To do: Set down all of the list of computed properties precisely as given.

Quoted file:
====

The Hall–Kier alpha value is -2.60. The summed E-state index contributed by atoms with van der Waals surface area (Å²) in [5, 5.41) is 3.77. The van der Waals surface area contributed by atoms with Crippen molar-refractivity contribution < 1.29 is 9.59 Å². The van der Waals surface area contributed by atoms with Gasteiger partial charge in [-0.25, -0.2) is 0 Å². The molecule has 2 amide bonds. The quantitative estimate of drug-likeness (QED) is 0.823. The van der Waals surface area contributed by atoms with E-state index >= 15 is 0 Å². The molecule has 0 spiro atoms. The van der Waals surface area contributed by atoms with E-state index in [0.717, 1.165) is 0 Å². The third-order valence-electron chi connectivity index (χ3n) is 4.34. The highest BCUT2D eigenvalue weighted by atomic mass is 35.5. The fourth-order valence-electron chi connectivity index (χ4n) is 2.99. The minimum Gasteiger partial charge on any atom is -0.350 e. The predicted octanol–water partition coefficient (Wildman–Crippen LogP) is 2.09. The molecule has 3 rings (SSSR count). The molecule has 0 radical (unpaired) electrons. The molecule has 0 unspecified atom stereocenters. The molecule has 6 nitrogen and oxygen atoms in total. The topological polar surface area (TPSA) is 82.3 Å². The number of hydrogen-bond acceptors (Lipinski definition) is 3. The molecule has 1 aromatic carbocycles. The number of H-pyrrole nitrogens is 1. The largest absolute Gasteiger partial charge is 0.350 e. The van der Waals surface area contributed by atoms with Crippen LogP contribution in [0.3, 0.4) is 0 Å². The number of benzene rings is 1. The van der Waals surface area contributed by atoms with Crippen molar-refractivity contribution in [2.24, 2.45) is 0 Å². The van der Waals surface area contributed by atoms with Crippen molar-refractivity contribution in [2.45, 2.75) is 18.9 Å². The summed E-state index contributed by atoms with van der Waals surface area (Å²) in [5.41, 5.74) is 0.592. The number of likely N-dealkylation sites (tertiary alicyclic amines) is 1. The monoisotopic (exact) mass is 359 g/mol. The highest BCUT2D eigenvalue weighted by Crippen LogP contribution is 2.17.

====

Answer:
The Hall–Kier alpha value is -2.60. The summed E-state index contributed by atoms with van der Waals surface area (Å²) in [5, 5.41) is 3.77. The van der Waals surface area contributed by atoms with Crippen molar-refractivity contribution < 1.29 is 9.59 Å². The van der Waals surface area contributed by atoms with Gasteiger partial charge in [-0.25, -0.2) is 0 Å². The molecule has 2 amide bonds. The quantitative estimate of drug-likeness (QED) is 0.823. The van der Waals surface area contributed by atoms with E-state index >= 15 is 0 Å². The molecule has 0 spiro atoms. The van der Waals surface area contributed by atoms with E-state index in [0.717, 1.165) is 0 Å². The third-order valence-electron chi connectivity index (χ3n) is 4.34. The highest BCUT2D eigenvalue weighted by atomic mass is 35.5. The fourth-order valence-electron chi connectivity index (χ4n) is 2.99. The minimum Gasteiger partial charge on any atom is -0.350 e. The predicted octanol–water partition coefficient (Wildman–Crippen LogP) is 2.09. The molecule has 3 rings (SSSR count). The molecule has 0 radical (unpaired) electrons. The molecule has 0 unspecified atom stereocenters. The molecule has 6 nitrogen and oxygen atoms in total. The topological polar surface area (TPSA) is 82.3 Å². The number of hydrogen-bond acceptors (Lipinski definition) is 3. The molecule has 1 aromatic carbocycles. The number of H-pyrrole nitrogens is 1. The largest absolute Gasteiger partial charge is 0.350 e. The van der Waals surface area contributed by atoms with Crippen LogP contribution in [0.3, 0.4) is 0 Å². The number of benzene rings is 1. The van der Waals surface area contributed by atoms with Crippen molar-refractivity contribution in [2.24, 2.45) is 0 Å². The van der Waals surface area contributed by atoms with Crippen molar-refractivity contribution in [2.45, 2.75) is 18.9 Å². The summed E-state index contributed by atoms with van der Waals surface area (Å²) in [5.41, 5.74) is 0.592. The number of likely N-dealkylation sites (tertiary alicyclic amines) is 1. The monoisotopic (exact) mass is 359 g/mol. The highest BCUT2D eigenvalue weighted by Crippen LogP contribution is 2.17.